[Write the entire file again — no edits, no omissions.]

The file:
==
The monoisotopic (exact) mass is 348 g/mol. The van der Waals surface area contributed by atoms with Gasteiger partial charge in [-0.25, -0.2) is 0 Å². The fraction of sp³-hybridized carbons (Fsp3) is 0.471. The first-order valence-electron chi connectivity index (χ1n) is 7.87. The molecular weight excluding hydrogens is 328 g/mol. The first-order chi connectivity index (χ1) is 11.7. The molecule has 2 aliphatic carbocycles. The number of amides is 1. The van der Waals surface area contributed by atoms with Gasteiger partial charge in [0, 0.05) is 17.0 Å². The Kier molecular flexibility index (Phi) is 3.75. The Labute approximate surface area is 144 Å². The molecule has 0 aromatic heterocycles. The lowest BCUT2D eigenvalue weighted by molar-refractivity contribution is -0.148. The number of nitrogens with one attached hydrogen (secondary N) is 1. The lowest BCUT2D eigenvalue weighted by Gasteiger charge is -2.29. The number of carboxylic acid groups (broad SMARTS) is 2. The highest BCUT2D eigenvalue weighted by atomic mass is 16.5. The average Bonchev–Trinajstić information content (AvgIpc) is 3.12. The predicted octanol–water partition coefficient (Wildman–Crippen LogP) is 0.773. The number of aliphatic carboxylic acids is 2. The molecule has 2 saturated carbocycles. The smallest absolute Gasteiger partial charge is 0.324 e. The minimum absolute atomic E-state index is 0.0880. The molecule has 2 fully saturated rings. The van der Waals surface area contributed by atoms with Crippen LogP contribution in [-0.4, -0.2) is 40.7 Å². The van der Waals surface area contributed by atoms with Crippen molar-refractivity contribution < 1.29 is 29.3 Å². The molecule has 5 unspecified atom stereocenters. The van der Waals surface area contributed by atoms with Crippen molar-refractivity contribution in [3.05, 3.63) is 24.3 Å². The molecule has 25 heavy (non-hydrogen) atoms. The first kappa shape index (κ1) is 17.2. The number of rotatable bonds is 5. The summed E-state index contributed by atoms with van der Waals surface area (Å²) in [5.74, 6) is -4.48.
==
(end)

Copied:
The monoisotopic (exact) mass is 348 g/mol. The van der Waals surface area contributed by atoms with Gasteiger partial charge in [-0.25, -0.2) is 0 Å². The fraction of sp³-hybridized carbons (Fsp3) is 0.471. The first-order valence-electron chi connectivity index (χ1n) is 7.87. The molecular weight excluding hydrogens is 328 g/mol. The first-order chi connectivity index (χ1) is 11.7. The molecule has 2 aliphatic carbocycles. The number of amides is 1. The van der Waals surface area contributed by atoms with Gasteiger partial charge in [0, 0.05) is 17.0 Å². The Kier molecular flexibility index (Phi) is 3.75. The Labute approximate surface area is 144 Å². The molecule has 0 aromatic heterocycles. The lowest BCUT2D eigenvalue weighted by molar-refractivity contribution is -0.148. The number of nitrogens with one attached hydrogen (secondary N) is 1. The lowest BCUT2D eigenvalue weighted by Gasteiger charge is -2.29. The number of carboxylic acid groups (broad SMARTS) is 2. The highest BCUT2D eigenvalue weighted by atomic mass is 16.5. The average Bonchev–Trinajstić information content (AvgIpc) is 3.12. The predicted octanol–water partition coefficient (Wildman–Crippen LogP) is 0.773. The number of aliphatic carboxylic acids is 2. The molecule has 2 saturated carbocycles. The smallest absolute Gasteiger partial charge is 0.324 e. The minimum absolute atomic E-state index is 0.0880. The molecule has 2 fully saturated rings. The van der Waals surface area contributed by atoms with Crippen LogP contribution in [-0.4, -0.2) is 40.7 Å². The van der Waals surface area contributed by atoms with Crippen molar-refractivity contribution < 1.29 is 29.3 Å². The molecule has 5 unspecified atom stereocenters. The van der Waals surface area contributed by atoms with Crippen molar-refractivity contribution in [3.05, 3.63) is 24.3 Å². The molecule has 25 heavy (non-hydrogen) atoms. The first kappa shape index (κ1) is 17.2. The number of rotatable bonds is 5. The summed E-state index contributed by atoms with van der Waals surface area (Å²) in [5.74, 6) is -4.48.